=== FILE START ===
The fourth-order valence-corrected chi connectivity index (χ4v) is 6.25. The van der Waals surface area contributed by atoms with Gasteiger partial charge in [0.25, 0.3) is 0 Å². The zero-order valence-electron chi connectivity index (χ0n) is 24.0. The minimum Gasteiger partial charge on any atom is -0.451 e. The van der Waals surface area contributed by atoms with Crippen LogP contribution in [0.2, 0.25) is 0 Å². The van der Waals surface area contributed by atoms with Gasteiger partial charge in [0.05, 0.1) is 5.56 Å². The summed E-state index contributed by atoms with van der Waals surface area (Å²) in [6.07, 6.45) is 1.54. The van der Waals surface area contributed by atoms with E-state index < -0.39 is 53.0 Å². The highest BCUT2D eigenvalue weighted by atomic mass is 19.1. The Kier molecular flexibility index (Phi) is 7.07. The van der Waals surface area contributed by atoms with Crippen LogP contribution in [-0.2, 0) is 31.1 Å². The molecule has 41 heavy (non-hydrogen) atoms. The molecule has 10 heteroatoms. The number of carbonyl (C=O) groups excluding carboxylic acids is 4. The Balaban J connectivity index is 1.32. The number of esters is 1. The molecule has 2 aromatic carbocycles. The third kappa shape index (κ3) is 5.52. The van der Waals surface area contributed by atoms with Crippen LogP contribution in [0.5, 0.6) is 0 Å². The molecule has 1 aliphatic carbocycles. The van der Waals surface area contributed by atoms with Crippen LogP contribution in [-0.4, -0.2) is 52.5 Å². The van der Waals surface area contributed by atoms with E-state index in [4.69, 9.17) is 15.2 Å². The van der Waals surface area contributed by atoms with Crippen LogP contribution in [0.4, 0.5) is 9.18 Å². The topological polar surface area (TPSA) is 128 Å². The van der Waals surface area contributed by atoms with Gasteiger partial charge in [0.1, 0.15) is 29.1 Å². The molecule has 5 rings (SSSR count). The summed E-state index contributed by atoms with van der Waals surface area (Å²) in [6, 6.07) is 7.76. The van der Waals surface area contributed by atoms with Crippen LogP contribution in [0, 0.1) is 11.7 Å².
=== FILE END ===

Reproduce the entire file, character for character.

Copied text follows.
The fourth-order valence-corrected chi connectivity index (χ4v) is 6.25. The van der Waals surface area contributed by atoms with Gasteiger partial charge in [0.25, 0.3) is 0 Å². The zero-order valence-electron chi connectivity index (χ0n) is 24.0. The minimum Gasteiger partial charge on any atom is -0.451 e. The van der Waals surface area contributed by atoms with Crippen LogP contribution in [0.2, 0.25) is 0 Å². The van der Waals surface area contributed by atoms with Gasteiger partial charge in [0.05, 0.1) is 5.56 Å². The summed E-state index contributed by atoms with van der Waals surface area (Å²) in [6.07, 6.45) is 1.54. The van der Waals surface area contributed by atoms with E-state index < -0.39 is 53.0 Å². The highest BCUT2D eigenvalue weighted by atomic mass is 19.1. The Kier molecular flexibility index (Phi) is 7.07. The van der Waals surface area contributed by atoms with Crippen LogP contribution in [-0.2, 0) is 31.1 Å². The molecule has 41 heavy (non-hydrogen) atoms. The molecule has 10 heteroatoms. The number of carbonyl (C=O) groups excluding carboxylic acids is 4. The Balaban J connectivity index is 1.32. The number of esters is 1. The molecule has 2 aromatic carbocycles. The third kappa shape index (κ3) is 5.52. The van der Waals surface area contributed by atoms with Crippen LogP contribution in [0.5, 0.6) is 0 Å². The molecule has 1 aliphatic carbocycles. The van der Waals surface area contributed by atoms with Crippen LogP contribution in [-0.4, -0.2) is 52.5 Å². The van der Waals surface area contributed by atoms with E-state index in [4.69, 9.17) is 15.2 Å². The van der Waals surface area contributed by atoms with Crippen LogP contribution in [0.4, 0.5) is 9.18 Å². The topological polar surface area (TPSA) is 128 Å². The van der Waals surface area contributed by atoms with Gasteiger partial charge in [0.1, 0.15) is 29.1 Å². The molecule has 5 rings (SSSR count). The summed E-state index contributed by atoms with van der Waals surface area (Å²) in [6, 6.07) is 7.76. The van der Waals surface area contributed by atoms with Crippen LogP contribution in [0, 0.1) is 11.7 Å².